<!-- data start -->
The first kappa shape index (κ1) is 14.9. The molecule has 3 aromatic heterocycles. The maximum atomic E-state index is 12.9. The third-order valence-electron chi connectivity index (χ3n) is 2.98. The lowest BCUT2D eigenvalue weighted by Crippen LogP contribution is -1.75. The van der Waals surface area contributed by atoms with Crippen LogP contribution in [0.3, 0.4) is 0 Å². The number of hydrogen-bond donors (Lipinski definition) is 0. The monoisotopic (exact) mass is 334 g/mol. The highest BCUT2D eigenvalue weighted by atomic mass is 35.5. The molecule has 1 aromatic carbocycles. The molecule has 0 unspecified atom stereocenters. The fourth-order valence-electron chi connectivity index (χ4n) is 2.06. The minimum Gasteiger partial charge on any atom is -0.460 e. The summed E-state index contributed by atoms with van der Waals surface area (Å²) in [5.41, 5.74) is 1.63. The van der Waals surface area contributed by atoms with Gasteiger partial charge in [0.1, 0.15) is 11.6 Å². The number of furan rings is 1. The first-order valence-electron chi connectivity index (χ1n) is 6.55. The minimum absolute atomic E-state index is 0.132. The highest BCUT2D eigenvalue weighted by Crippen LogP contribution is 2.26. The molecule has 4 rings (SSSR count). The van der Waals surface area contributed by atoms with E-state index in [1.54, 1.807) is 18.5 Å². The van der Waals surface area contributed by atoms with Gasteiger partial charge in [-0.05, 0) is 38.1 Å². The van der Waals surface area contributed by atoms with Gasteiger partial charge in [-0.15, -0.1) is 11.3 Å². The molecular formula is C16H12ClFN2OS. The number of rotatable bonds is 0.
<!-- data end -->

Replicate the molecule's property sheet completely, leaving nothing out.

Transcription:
The first kappa shape index (κ1) is 14.9. The molecule has 3 aromatic heterocycles. The maximum atomic E-state index is 12.9. The third-order valence-electron chi connectivity index (χ3n) is 2.98. The lowest BCUT2D eigenvalue weighted by Crippen LogP contribution is -1.75. The van der Waals surface area contributed by atoms with Crippen LogP contribution in [0.3, 0.4) is 0 Å². The number of hydrogen-bond donors (Lipinski definition) is 0. The monoisotopic (exact) mass is 334 g/mol. The highest BCUT2D eigenvalue weighted by atomic mass is 35.5. The molecule has 1 aromatic carbocycles. The molecule has 0 unspecified atom stereocenters. The fourth-order valence-electron chi connectivity index (χ4n) is 2.06. The minimum Gasteiger partial charge on any atom is -0.460 e. The summed E-state index contributed by atoms with van der Waals surface area (Å²) in [5.41, 5.74) is 1.63. The van der Waals surface area contributed by atoms with Gasteiger partial charge in [0.1, 0.15) is 11.6 Å². The number of furan rings is 1. The first-order valence-electron chi connectivity index (χ1n) is 6.55. The minimum absolute atomic E-state index is 0.132. The highest BCUT2D eigenvalue weighted by Crippen LogP contribution is 2.26. The molecule has 4 rings (SSSR count). The van der Waals surface area contributed by atoms with E-state index in [1.54, 1.807) is 18.5 Å². The van der Waals surface area contributed by atoms with Gasteiger partial charge in [-0.05, 0) is 38.1 Å². The van der Waals surface area contributed by atoms with Gasteiger partial charge in [-0.15, -0.1) is 11.3 Å². The molecular formula is C16H12ClFN2OS. The number of rotatable bonds is 0.